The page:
As Julie wrote below, it wasn’t that the RCC was discriminatory to her sister…it was that she found more to theologies present in the United Methodist Church that are not dependent on Natural Law like it is in the Catholic faith.

      That is not to say there wasn’t an incompatibility with the Roman Catholic Church. In her sermon, she spoke about her call to ministry being nourished and informed by her Catholic faith, but as she was a woman, she could not see herself in the pulpit in that tradition. Thus she left that tradition to worship with her mother, who was Methodist. So if there are any failings, it would be on the exclusion of women from the priesthood.

  4. Julie A. Arms says

    Hi folks, Beth was raised Roman Catholic and (United) Methodist. Her disabled sibling was a sister – some seemed to have jumped to deciding Beth had a brother. From this piece alone, I don’t read that Beth says the Roman Catholic Church discriminated against her sister, only that the journey from one denomination to another gave theological meaning to her sibling, etc.

    Beth is a gift to our Church, whether one is trying to decide to heed God’s call, a long time member, or a first time visitor. Her sermons will touch you deeply. To converse with her is even better.

  5. says

    Francis may be right to object to this post, Julie, in that when you effectively state that the Roman Catholics are homophobic and prejudiced against the disabled, without providing theological justification for those claims, you are sinning against love by showing aggressive and unwarranted contempt for fellow Christians in another denomination. Now, I’d be the first to object to some excesses within the Roman church in the past, but to a very large extent, these problems have been or are being rectified; certainly the Roman church, in maintaining the Biblical doctrine (that is also a UMC doctrine, at least for the moment) regarding homosexuality; the need to love homosexuals, while affirming that the actual practice of homosexual activity is incompatible with Christianity, is not actually engaging in homophobia. This view, which abhors the ill-treatment of famous homosexuals such as Oscar Wilde and Alexander Turing, while maintaining our traditional view on the legitimacy of sexual relations only within heterosexual marriage, is held in common by both Methodists and Roman Catholics, and is inherently both Catholic and Orthodoxy.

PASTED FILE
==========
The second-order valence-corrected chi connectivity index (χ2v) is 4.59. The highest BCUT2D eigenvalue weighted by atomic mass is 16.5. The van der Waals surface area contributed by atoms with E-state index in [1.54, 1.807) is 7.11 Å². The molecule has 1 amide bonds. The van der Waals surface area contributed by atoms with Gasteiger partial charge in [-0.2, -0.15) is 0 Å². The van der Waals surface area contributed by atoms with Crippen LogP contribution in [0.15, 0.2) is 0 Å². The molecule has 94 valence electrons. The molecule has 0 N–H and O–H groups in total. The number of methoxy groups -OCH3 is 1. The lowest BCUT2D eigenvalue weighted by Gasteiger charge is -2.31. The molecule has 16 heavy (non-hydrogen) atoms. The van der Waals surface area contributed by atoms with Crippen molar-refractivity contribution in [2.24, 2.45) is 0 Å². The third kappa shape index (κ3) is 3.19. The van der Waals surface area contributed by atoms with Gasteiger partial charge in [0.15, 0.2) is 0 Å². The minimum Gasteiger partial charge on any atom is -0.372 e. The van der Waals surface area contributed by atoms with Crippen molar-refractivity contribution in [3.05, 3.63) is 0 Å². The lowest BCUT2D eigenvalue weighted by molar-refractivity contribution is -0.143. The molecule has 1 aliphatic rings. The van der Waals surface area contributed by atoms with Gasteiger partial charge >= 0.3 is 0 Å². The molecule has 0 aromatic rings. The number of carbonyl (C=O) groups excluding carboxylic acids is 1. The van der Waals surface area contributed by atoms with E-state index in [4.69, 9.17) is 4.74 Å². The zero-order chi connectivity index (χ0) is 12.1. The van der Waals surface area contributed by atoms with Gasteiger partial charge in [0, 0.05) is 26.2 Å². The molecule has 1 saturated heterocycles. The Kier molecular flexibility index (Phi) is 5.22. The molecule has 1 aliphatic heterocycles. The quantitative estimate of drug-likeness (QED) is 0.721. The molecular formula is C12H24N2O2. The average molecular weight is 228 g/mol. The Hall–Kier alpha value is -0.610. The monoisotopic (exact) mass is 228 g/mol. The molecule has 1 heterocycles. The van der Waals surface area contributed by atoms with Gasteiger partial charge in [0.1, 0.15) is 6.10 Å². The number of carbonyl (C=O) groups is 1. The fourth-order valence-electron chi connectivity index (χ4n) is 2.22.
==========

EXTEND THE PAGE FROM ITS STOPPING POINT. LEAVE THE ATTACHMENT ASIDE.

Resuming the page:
Now, regarding the treatment of disabled people, as I said before, I am not aware of anything the Roman church does that discriminates against them. The only theologies I’ve come across that strike me as being problematic for the disabled are those that feature a soteriological model which demands absolute personal, psychological awareness of the faith in Christ, and awareness of the meaning of sacraments in it (the complete rejection of infant baptism seems to me to at the very least inadvertantly imply the possible damnation of the mentally disabled); in no way does the Roman church accommodate that doctrine (although the views of Thomas Aquinas on the salvation of unbaptized infants, while less undesirable than those of Augustine, are still somewhat unpleasant).

    This important question must be answered by Beth, or by the author of this blog; because to simply state that the Methodist church provides theological meaning that the Roman Catholic church denies, to homosexuals and disabled people, without explaining why that is, is basically to call the Romans Nazis. It is directly equivalent to anti-semitism or Islamophobia, and comes across as a smear directed against the Roman Catholic laity rather than the specific theology of their confession, and recalls with horror the vile tradition of hatred which (until now, apparently) has never been a facet of Methodist theology.

    To Francis I can only apologize for how my denomination fails to respect his. It seems to me that with three major groupings of Christians (the Easterns, Latins, and Protestants), we have the opportunity to let the entire Church form into a living icon of the holy Trinity, but it seems that the clergy of the UMC in North America, who were historically known for their love and tolerance for other Christians, are no longer capable of moving in this direction. We must pray that God will have mercy upon us and deliver us from cruel, arrogant and elitist heretics who seek to reinvent our respective churches in the form of a neo-Gnostic nightmare.